Nebraska's Sirles good fit in any line of business

Nebraska offensive tackle Jeremiah Sirles, setting up to pass block in last October's game at Ohio State, has earned his management degree and has an eye on the business world after his football days.

Jeremiah Sirles lobbied his old Husker teammate for two years. Get me a job. Let me work with you.

He called and texted Blake Lawrence with business ideas. He invited Lawrence to speak to his class at UNL.

“I just hounded him,” Sirles said.

Finally, Sirles landed a summer internship with Lawrence's online media company, opendorse. The first day, the 6-foot-6, 310-pound offensive tackle showed up in khakis and a Polo.

You're overdressed, Lawrence told him. The next two months, Sirles said, it was “cargos and a T-shirt, man.”

In the entrepreneurial world, appearances mean little. You build a company from scratch with creativity and dedication. Sort of like football.

Nebraska's offensive line doesn't look like one of the nation's best in 2013. But Sirles and his four senior classmates — Spencer Long, Cole Pensick, Brent Qvale and Andrew Rodriguez — have spilled a lot of sweat in their scarlet and cream. Commitment may be their edge.

“We want to put a banner up there that says Nebraska football, conference champions, 2013,” Sirles said, pointing at the wall of the Hawks Center.

That goal, however, isn't the only thing on his mind. Sirles split his summer between Memorial Stadium and the Haymarket. When he wasn't grinding with teammates in Nebraska's mammoth weight room, he was working downtown with Lawrence and a fellow intern from Nebraska Wesleyan, in a room about the size of an elevator.

He made $10 an hour helping Lawrence's company, which Entrepreneur Magazine named one of 2013's “100 Brilliant Companies.” Opendorse is an online platform that streamlines the traditional relationship between sponsors and pro athletes.

Say a bank wants a former Husker to promote its credit card. Rather than jump through all the hoops with an agent, which can take months, the bank can go to opendorse, select an athlete and submit what they want him to say at a specific time. Opendorse gets approval from the athlete and his agent, submits the tweet, facilitates the payment (which can be less than $100, depending on the athlete) and tracks the results for the client.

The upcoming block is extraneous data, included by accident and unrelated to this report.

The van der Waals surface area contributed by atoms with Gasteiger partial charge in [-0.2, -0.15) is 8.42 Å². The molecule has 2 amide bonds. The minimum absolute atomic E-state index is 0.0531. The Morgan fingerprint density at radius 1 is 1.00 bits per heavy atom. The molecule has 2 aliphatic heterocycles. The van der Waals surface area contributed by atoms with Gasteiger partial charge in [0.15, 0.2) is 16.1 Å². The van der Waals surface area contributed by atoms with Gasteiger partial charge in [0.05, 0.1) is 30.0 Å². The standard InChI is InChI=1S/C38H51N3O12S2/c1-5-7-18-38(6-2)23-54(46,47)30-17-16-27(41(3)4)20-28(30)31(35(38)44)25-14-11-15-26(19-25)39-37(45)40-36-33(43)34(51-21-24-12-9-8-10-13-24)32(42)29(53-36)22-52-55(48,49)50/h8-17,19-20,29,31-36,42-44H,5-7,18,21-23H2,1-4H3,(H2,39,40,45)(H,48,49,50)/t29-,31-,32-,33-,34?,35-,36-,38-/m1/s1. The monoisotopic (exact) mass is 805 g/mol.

Typically when you think of sports endorsements, Lawrence said, you think of big companies working with millionaires. Opendorse is a simple way for smaller brands to work with less famous athletes.

“It's not just for the big guys anymore,” Lawrence said.

Sirles, the biggest guy in any office, always had a fire for entrepreneurship. Making something out of nothing. Taking an idea and inspiring people to believe in it. At opendorse, he learned how to solve problems. For his 21 co-workers, he and his thunderous voice were hard to miss. Soon they got used to him.

Sirles put in long hours, often late at night. You wouldn't know for a second he played football, Lawrence said. Except for his workout clothes.

“We made him hit the showers because we're in such a small office,” Lawrence said.

By the end, Sirles, who has earned his management degree, found it hard to leave. When he's done with football and has a fresh supply of T-shirts and cargo shorts, he hopes to return to Lawrence and seek a real job. Lawrence said he'd be a great asset for any company.

“Hopefully,” Lawrence said, “he will come right back to our front doorstep when he's ready.”

Sometimes Sirles, who started every game of his redshirt freshman season in 2010, feels his body telling him to go back to the office. Then there are times when walking from Selleck Quad to the stadium as a freshman feels like yesterday.

He knows everything about the Husker program. He knows this is his final chance to take an idea and inspire people to believe in it. To be a championship entrepreneur.

“It's definitely time to get down to business,” Sirles said.

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